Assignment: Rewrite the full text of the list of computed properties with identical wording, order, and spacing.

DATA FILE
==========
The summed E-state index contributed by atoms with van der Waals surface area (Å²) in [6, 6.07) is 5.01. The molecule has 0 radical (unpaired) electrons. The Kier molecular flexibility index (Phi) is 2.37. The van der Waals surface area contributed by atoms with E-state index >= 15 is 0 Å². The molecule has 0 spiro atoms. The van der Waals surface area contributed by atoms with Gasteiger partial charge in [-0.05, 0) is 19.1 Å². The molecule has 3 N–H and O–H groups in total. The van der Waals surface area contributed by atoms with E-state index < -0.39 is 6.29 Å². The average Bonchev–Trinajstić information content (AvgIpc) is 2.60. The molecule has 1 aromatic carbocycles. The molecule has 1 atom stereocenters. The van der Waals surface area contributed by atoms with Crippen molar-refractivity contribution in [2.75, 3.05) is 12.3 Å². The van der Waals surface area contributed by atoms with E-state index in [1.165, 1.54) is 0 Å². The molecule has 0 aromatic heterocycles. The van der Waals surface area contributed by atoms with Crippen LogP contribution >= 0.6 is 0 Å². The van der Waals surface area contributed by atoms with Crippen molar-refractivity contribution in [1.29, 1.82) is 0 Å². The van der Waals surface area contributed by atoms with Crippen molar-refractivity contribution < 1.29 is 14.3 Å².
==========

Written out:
The summed E-state index contributed by atoms with van der Waals surface area (Å²) in [6, 6.07) is 5.01. The molecule has 0 radical (unpaired) electrons. The Kier molecular flexibility index (Phi) is 2.37. The van der Waals surface area contributed by atoms with E-state index >= 15 is 0 Å². The molecule has 0 spiro atoms. The van der Waals surface area contributed by atoms with Gasteiger partial charge in [-0.05, 0) is 19.1 Å². The molecule has 3 N–H and O–H groups in total. The van der Waals surface area contributed by atoms with E-state index < -0.39 is 6.29 Å². The average Bonchev–Trinajstić information content (AvgIpc) is 2.60. The molecule has 1 aromatic carbocycles. The molecule has 1 atom stereocenters. The van der Waals surface area contributed by atoms with Crippen molar-refractivity contribution in [2.75, 3.05) is 12.3 Å². The van der Waals surface area contributed by atoms with E-state index in [1.165, 1.54) is 0 Å². The molecule has 0 aromatic heterocycles. The van der Waals surface area contributed by atoms with Crippen LogP contribution >= 0.6 is 0 Å². The van der Waals surface area contributed by atoms with Crippen molar-refractivity contribution in [1.29, 1.82) is 0 Å². The van der Waals surface area contributed by atoms with Crippen molar-refractivity contribution < 1.29 is 14.3 Å².